Back in 2010, and after 11 years of mulling over it, Charles (Chip) Chace and Miki Shima published the translation with commentaries of the QI JING BA MAI KAO, the seminal book on Extraordinary Vessels by the great Li ShiZhen.
This book has it all: Acupuncture, alchemy, and herbal medicine, and this was all Li ShiZhen’s doing, plus commentaries from various later sources, and the extremely and up to date insights of Chace and Shima.

But this is not a book review. This is an account of what happened after the book went out to the world and the seed it carried grew strong.

This Qi Jing Ba Mai Kao story could have stayed as a wonderful theoretical frame of reference, it could have been 11 years of investigation and reflection to inform an acupuncture practice, it could have been a thick book you use to hold the door open during summer nights… but it turned out to be much more than that. 
Chip couldn’t resist testing through palpation the model outlined by Li, he had to feel it… you know, that engaging vitality vice we all share now, “if it’s real, it has to be palpable somehow
So he did. He developed the topography based on Li’s descriptions, and he put it on the table to try and test. And it turned out to be real.
Huh! Breakthrough! Indeed.
Extraordinary Vessels topography by Chip Chace

water injected into water
Chip’s approach brought together the fluids (other of the elements he had been working with for decades, now part of the engaging vitality approach to acupuncture, and first introduced by Osteopathy) and the Extraordinary Vessels. The topography he developed is felt on the fluid body.
Why the fluids? Because in them we find the first manifestation of life into form, so it was a natural place to look when trying to palpate the very primal influences we call Extraordinary Vessels.

But this thing of the fluids brought in some practical issues, as for instance the need for the practitioner to be able to feel the fluid body. Anyway, that’s a very useful prerequisite since being able to engage the fluid body it’s an extraordinary tool by itself.
In the engaging vitality core training, we first learn how to palpate and feel Qi, and the Yang Rhythm (the overall reference for the yang Qi in the body), that’s Module I. And it’s not until Module III that we get in contact with the fluids, the fluid body and the Yin Rhythm. The reason for this long preparation lies in the fact that for the fluids to manifest, both the patient and ourselves need to be in a state of deep calm and openness, a state that takes time and training to build or reach.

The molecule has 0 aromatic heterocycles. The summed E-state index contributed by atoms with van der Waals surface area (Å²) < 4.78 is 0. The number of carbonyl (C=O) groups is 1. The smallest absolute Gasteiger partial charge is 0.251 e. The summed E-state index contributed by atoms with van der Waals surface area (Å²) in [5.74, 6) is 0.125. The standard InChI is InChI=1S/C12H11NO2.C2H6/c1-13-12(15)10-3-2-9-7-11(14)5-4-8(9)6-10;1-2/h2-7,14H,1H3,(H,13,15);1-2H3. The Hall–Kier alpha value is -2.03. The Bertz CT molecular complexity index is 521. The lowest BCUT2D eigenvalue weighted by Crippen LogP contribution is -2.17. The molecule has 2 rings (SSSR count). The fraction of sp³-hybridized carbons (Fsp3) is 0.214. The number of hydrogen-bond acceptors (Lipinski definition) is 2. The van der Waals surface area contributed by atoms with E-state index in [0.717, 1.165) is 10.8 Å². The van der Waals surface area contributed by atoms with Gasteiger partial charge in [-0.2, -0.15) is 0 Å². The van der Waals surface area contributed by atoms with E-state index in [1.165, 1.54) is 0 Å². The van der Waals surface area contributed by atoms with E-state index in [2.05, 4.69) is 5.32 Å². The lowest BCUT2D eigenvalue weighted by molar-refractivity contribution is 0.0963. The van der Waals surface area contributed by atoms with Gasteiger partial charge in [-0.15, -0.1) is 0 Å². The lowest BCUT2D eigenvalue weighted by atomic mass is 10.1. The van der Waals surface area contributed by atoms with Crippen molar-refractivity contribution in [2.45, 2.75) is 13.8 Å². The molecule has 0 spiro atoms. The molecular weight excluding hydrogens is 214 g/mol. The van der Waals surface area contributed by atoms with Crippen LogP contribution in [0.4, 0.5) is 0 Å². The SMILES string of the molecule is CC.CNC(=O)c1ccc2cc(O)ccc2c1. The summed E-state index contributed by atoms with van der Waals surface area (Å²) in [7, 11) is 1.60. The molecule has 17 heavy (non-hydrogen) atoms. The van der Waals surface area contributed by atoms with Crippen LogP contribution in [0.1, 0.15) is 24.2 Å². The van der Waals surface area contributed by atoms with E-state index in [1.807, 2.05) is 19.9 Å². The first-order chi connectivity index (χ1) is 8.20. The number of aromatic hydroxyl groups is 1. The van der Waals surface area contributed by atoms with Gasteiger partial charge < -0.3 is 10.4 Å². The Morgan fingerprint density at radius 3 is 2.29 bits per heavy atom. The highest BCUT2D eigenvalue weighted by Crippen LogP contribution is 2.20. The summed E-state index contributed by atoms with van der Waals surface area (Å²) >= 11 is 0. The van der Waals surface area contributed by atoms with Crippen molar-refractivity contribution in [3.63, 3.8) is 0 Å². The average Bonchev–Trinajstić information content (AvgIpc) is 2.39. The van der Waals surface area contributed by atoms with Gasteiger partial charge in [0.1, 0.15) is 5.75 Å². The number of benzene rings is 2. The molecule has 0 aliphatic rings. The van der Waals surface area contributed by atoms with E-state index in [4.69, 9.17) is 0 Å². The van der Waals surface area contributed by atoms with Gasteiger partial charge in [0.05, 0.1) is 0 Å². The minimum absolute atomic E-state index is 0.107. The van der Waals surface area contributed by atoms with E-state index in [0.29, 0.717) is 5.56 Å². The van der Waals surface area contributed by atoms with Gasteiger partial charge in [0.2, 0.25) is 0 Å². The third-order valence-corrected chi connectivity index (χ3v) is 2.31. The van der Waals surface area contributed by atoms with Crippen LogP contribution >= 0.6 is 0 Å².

Chip Chace
Once we’re there, one thing we can turn our attention to, is the Extraordinary Vessels.

But indeed there is a quite deep there, and naturally the ideas and concepts of internal cultivation and internal alchemy kick in… Li ShiZhen’s book is groundbreaking on this. As Li himself was. Being practitioner of acupuncture, herbs, internal alchemy, his ability to weave a coherent fabric with elements of the 3 disciplines by using the words of the classics to make his own argument, is truly remarkable.  Chip picks up that thread and continues to develop a tangible way to engage, to bring to vibrant life the words Li left as legacy.  In practice this synthesizes the acupuncture, herbal, and inner alchemy understanding of Li, with the acupuncture, herbal, inner cultivation and palpation skills of Chip. The result, as you might imagine, is a very alive approach which opens a gateway to engage the Extraordinary Vessels as a multifaceted terrain, with palpation being the tiebreaker between medical understanding and mystical intuition.
Arrived to this point, we need the three of them, and we need to keep our feet on the ground. Our patients deserve no less.

But hey! This was the account of what happened after the seed went out and spread into the world…! Yes. What happened was that this approach extended and continued evolving, and a few years after Chip’s introduction of the topography and it’s palpation through the fluid body, another palpation way showed up: palpation of the Vessels movement through the fascia and/or through resonance. Quite complementary, in the one hand the topography palpation perceived on the fluids has more to do with a quality, with a state of the particular layer, while in the other hand, this later way of palpation has more to do with the perception of movement.
Both palpations require a fair level of quiescence of the system as a whole (both patient and practitioner) to let the body manifest and let go. And both benefit as well of the theoretical medical knowledge and the mystical, inner cultivation visions and intuitions.

So this is the picture as we have it today. It’s alive, it continues evolving day by day and with each practitioner. It’s a matter of fact, the later palpation way was first developed by one of Chip’s students. And we hope this happens again and again, we’re building the giant while we climb on his shoulders.

 R. Antón

Chip is currently lecturing on this topic, if you want to know more about it check our CALENDAR, or write us at: rayn@engagingvitality-europe.com



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